Skiing..........................................................................................................10

B. Loren Data Has Failed to Allege Facts That Establish GXS Is an


"Essential Facility" To Which Loren Data Is Owed Access......................13

C. Loren Data Fails to Allege Facts That Support a Claim for


Attempted Monopolization ........................................................................17

IV LOREN DATA HAS FAILED TO ALLEGE ANTITRUST INJURY.................18

V LOREN DATA ATTEMPTS TO REFORM ITS STATE LAW CLAIMS


BUT FAILS ...........................................................................................................20

CONCLUSION..................................................................................................................21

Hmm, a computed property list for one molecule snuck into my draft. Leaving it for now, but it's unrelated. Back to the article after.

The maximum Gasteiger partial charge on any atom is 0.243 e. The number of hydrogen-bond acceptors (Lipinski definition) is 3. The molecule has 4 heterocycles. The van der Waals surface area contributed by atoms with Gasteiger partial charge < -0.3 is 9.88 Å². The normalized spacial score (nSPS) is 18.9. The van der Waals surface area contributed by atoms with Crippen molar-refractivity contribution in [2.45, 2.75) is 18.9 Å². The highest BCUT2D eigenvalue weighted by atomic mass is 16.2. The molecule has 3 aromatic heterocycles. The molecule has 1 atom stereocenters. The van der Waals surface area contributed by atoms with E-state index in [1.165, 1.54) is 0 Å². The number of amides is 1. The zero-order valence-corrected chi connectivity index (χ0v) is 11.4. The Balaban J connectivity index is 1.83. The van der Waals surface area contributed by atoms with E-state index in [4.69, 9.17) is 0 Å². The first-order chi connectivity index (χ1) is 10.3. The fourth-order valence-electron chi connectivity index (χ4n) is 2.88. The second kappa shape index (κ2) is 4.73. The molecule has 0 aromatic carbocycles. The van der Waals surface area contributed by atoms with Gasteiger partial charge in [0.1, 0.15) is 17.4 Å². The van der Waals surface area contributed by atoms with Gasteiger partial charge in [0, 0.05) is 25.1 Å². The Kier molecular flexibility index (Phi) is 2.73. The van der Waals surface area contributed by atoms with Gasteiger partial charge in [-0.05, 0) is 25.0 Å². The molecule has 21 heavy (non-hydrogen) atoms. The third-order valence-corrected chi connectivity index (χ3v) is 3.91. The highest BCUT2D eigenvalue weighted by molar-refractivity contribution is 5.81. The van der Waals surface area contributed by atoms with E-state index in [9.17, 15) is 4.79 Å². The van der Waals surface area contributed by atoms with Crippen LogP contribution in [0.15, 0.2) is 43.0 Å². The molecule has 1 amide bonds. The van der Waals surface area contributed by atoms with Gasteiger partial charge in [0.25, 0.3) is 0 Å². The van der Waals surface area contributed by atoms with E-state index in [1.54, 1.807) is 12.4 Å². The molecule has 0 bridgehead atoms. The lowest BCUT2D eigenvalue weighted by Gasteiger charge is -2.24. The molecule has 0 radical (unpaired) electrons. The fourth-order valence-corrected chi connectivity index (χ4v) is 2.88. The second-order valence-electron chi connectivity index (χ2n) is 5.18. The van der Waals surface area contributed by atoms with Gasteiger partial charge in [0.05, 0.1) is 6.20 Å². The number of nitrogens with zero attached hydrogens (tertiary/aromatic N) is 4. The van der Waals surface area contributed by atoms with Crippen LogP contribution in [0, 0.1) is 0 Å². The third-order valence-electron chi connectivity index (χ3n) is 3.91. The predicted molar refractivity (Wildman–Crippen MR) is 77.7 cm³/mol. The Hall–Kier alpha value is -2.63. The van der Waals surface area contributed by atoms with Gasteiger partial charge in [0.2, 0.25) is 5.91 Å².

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TABLE OF AUTHORITIES

Page(s)
CASES

Adv. Health-Care Servs., Inc. v. Radford Cmty. Hosp.,


910 F.2d 139 (4th Cir. 1990) .....................................................................................................8

America Online, Inc. v. GreatDeals.net,


49 F. Supp. 2d 851 (E.D. Va. 1999) ........................................................................................15

Ashcroft v. Iqbal,
129 S. Ct. 1937 (2009)...............................................................................................................5

Aspen Skiing Co. v. Aspen Highlands Skiing Corp.,